July 5, 2022
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How Three Young Nigerian Artists Are Standing Up to Conservative Gender Norms – Vogue

  • October 29, 2021
  • 5 min read
How Three Young Nigerian Artists Are Standing Up to Conservative Gender Norms – Vogue

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In March, the Nigerian contemporary artist Chidinma Nnoli opened her debut solo exhibition at the Rele Gallery in Lagos. The series of oil and acrylic pieces were solemn and wistful, featuring predominantly female figures surrounded by blooming flowers, Romanesque arches, and religious symbols. One painting, titled When Purple Hibiscuses Fall, featured a haloed figure gazing longingly through a window, one hand resting on her heart. In another piece, Hold Me While We Wait, two young women clinging to each other against a wall are watched by two other figures—seemingly older—through an arched window, one of them holding a pamphlet that reads, “We should all be feminists.”
The exhibition, titled “To Wander Untamed,” was Nnoli’s figurative representation of freedom and the idea of women existing outside the confines of society’s standards. Inspired by the artist’s own experiences growing up in a conservative Catholic home, she describes the portraits as allusions to a patriarchal society where religion is used as a tool to oppress and subjugate women. “This series was born out of a poem I wrote when I was 18 about living in a religious home where it was hard to breathe and where I had my autonomy stifled,” she says. “It’s about finding yourself and breaking free from all that conditioning.” For Nnoli, now 23, sharing personal experiences through her art is part of a broader concern with creating a sense of community with other women who have faced similar circumstances. “I hope people find bits and pieces of themselves in my work,” she says. 
Nnoli is part of a new crop of Nigerian artists working to highlight womanhood in all its diversity and address the issues affecting women in a largely conservative society. In the process, they are challenging reductive notions of femininity, gender roles, and sexuality that are prevalent in the country, each one doing so through vibrantly expressive work.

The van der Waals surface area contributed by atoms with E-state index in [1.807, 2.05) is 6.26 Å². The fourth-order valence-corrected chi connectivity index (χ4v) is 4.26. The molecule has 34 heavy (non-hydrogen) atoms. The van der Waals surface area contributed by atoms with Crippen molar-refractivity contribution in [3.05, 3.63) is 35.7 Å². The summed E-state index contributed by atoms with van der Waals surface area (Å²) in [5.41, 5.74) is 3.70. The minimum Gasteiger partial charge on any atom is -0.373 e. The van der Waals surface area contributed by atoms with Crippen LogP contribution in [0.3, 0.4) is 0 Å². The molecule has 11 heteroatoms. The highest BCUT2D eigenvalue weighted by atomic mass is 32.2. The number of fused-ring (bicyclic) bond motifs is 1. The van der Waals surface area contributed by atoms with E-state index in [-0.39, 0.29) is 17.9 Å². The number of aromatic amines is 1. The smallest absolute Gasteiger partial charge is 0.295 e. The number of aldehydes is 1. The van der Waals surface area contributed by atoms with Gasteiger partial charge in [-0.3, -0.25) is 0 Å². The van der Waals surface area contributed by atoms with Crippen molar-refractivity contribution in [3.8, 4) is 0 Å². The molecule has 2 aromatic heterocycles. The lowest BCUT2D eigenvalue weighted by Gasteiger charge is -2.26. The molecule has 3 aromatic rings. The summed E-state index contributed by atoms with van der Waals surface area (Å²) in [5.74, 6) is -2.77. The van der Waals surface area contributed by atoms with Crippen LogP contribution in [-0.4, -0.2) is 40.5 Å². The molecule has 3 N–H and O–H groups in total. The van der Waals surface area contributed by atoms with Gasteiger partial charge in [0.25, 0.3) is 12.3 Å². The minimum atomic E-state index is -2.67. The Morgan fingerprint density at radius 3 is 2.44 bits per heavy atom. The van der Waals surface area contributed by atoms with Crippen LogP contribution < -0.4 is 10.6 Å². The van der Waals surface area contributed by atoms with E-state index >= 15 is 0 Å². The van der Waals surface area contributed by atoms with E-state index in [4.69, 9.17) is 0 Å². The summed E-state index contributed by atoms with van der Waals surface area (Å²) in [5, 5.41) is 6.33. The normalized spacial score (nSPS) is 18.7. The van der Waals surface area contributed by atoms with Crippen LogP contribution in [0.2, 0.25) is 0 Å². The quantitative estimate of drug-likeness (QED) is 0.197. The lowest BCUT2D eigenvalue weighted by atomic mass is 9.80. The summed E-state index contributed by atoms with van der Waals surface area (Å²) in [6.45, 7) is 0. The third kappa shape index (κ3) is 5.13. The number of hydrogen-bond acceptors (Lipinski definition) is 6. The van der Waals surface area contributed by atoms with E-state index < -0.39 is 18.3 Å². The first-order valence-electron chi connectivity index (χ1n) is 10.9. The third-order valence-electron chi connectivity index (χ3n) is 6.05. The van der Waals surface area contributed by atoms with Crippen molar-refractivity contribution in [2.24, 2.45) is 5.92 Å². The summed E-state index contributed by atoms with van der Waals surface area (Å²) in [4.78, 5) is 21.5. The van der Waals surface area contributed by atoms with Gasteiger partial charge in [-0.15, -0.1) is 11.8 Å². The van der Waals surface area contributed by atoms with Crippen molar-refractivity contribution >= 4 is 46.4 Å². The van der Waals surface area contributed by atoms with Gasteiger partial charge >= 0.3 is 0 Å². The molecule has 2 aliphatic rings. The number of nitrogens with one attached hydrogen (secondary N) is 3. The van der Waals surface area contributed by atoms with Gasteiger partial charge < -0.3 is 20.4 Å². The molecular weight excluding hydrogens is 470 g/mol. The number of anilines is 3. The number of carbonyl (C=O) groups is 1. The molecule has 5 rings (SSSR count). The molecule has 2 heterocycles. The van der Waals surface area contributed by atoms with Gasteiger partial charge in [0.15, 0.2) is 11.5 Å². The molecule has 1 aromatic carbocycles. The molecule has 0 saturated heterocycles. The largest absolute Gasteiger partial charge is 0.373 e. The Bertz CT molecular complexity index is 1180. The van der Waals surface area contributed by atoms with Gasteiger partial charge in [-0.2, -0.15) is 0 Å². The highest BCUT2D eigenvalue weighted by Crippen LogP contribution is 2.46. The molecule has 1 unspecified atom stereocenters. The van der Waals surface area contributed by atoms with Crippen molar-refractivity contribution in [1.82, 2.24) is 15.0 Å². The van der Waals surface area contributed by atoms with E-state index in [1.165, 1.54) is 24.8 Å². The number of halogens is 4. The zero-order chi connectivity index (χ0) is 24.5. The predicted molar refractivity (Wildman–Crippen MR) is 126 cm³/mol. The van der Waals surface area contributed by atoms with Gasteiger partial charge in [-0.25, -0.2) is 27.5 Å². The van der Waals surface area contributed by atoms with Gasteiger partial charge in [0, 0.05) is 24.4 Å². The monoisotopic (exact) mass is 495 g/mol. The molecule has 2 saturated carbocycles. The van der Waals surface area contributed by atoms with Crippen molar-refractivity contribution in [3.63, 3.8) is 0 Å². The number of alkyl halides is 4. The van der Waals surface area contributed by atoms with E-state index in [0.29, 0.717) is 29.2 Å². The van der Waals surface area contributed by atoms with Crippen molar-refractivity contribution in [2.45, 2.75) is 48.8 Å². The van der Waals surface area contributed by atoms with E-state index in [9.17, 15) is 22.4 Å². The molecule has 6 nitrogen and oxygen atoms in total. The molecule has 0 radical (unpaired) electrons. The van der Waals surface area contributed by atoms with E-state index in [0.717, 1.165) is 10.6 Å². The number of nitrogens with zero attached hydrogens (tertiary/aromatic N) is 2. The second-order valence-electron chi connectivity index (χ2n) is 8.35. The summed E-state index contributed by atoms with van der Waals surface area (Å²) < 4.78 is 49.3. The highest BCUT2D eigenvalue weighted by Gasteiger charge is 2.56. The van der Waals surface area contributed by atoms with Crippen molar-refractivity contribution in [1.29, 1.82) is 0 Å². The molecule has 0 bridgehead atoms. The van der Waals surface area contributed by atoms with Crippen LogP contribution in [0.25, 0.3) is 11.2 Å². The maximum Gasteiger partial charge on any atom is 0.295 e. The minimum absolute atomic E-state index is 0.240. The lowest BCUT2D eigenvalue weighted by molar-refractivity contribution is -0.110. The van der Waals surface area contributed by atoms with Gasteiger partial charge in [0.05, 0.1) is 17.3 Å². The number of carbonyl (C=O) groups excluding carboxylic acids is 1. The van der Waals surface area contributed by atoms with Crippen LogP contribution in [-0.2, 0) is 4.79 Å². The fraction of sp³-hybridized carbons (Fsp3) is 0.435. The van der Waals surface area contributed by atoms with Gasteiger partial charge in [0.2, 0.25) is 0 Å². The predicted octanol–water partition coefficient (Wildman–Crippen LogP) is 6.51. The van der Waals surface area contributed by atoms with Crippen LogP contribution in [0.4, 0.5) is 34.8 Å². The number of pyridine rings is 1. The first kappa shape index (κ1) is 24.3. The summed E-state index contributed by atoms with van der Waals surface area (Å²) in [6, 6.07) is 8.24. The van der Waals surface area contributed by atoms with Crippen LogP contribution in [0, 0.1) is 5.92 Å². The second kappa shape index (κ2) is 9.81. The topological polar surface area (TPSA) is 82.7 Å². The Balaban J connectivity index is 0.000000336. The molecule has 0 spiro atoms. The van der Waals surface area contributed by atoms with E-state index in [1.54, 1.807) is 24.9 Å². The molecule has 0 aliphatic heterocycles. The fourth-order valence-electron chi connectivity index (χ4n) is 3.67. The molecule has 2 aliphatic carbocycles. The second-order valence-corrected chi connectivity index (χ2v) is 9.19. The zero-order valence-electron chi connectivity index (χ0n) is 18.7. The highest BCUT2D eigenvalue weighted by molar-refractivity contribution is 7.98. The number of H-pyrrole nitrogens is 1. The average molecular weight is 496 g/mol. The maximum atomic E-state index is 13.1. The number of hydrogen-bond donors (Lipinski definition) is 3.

In Nigeria, the art scene has grown considerably over the last few years, but because opportunities and resources are still limited for young creatives, many artists plan their own exhibitions, sell their art independently, and use social media platforms to give their art an audience. In turn, that audience will often leave comments about much they identify with what they’re seeing.
For Renike Olusanya, 26, a visual artist and digital illustrator, depictions of Black women living freely and embracing personal growth in a hostile environment are central to her work. Whether she’s picturing dancers in motion or designing interesting book covers, she draws inspiration from women around her who are open to experimenting, learning, and changing with their experiences. “So many women are taught to satisfy the people around them without looking out for themselves,” says Olusanya. “It’s important that my art encourages women to fully embrace freedom.”
One of her most important pieces, She Will Not Be Silent (2020), was created in the middle of Nigeria’s lockdown, at a time when the country had seen a surge in acts of gender-based violence targeted mainly toward women. Inspired by other women who defied quarantine orders and took to the streets to protest, as well as the momentum generated by people speaking up on social media platforms, Olusanya created an image of two dancers dressed in white, which she describes as an homage to women all over the country who are creating an impact, no matter how great or small. “The women of my generation are working hard to fight oppression,” she says, “and it’s something I’m proud to be a part of.”
“Women’s experiences in Nigeria affect me so deeply that I want to have conversations about them,” says Chigozie Obi, 24, a mixed-media artist based in Lagos, whose work touches on topics like body shaming, sex work, colorism, and unrealistic beauty standards, and gives prominence to fluid expressions of femininity. “I try to do so with my art, and social media helps me spread my message to as many people as I can, and hopefully encourage people to start a discussion about these issues.”
In a self-portrait she named Heavy Is the Head (2020), Obi documented the process of shaving off her hair, an act that she described as marking the end of her struggle with a confidence bound up in the politics of hair for Black women. Her series Coming Up for Air (2020) featured portraits of women sporting shaved heads and loose-fitting clothes (transgressive in their overt masculinity), and one painting of a mother dressed in short, tight clothes commonly described in certain sectors of Nigerian society as “indecent.” On her Instagram, Obi accompanied the series with captions stating that women have “different thoughts and personalities” and should not have to conform to societal expectations in order to be accepted. “Because of the way our society is structured, people—especially women—are treated unfairly on the basis of their physical appearance or body size,” says Obi. “Creating art that addresses this is my own little way of pushing for change.”
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